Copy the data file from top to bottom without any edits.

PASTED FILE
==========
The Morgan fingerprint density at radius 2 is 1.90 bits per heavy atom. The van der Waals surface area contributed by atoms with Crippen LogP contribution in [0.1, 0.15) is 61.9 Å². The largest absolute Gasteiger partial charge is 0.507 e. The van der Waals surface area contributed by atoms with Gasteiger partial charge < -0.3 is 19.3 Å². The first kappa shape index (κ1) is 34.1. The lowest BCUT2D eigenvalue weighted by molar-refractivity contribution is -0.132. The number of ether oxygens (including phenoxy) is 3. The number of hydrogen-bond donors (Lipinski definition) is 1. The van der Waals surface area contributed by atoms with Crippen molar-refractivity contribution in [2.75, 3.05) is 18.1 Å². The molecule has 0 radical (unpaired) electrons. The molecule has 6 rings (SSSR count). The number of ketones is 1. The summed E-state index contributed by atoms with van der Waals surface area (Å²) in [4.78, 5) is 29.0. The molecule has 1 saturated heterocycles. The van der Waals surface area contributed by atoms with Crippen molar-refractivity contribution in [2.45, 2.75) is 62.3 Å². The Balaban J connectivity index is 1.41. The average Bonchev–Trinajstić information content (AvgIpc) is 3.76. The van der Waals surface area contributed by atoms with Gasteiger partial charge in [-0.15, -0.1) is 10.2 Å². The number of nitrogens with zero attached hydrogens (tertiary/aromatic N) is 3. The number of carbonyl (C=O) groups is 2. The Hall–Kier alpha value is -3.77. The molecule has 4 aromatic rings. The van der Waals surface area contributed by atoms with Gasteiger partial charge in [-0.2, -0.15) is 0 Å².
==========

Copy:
The Morgan fingerprint density at radius 2 is 1.90 bits per heavy atom. The van der Waals surface area contributed by atoms with Crippen LogP contribution in [0.1, 0.15) is 61.9 Å². The largest absolute Gasteiger partial charge is 0.507 e. The van der Waals surface area contributed by atoms with Gasteiger partial charge < -0.3 is 19.3 Å². The first kappa shape index (κ1) is 34.1. The lowest BCUT2D eigenvalue weighted by molar-refractivity contribution is -0.132. The number of ether oxygens (including phenoxy) is 3. The number of hydrogen-bond donors (Lipinski definition) is 1. The van der Waals surface area contributed by atoms with Crippen molar-refractivity contribution in [2.75, 3.05) is 18.1 Å². The molecule has 0 radical (unpaired) electrons. The molecule has 6 rings (SSSR count). The number of ketones is 1. The summed E-state index contributed by atoms with van der Waals surface area (Å²) in [4.78, 5) is 29.0. The molecule has 1 saturated heterocycles. The van der Waals surface area contributed by atoms with Crippen molar-refractivity contribution in [2.45, 2.75) is 62.3 Å². The Balaban J connectivity index is 1.41. The average Bonchev–Trinajstić information content (AvgIpc) is 3.76. The van der Waals surface area contributed by atoms with Gasteiger partial charge in [-0.15, -0.1) is 10.2 Å². The number of nitrogens with zero attached hydrogens (tertiary/aromatic N) is 3. The number of carbonyl (C=O) groups is 2. The Hall–Kier alpha value is -3.77. The molecule has 4 aromatic rings. The van der Waals surface area contributed by atoms with Gasteiger partial charge in [-0.2, -0.15) is 0 Å².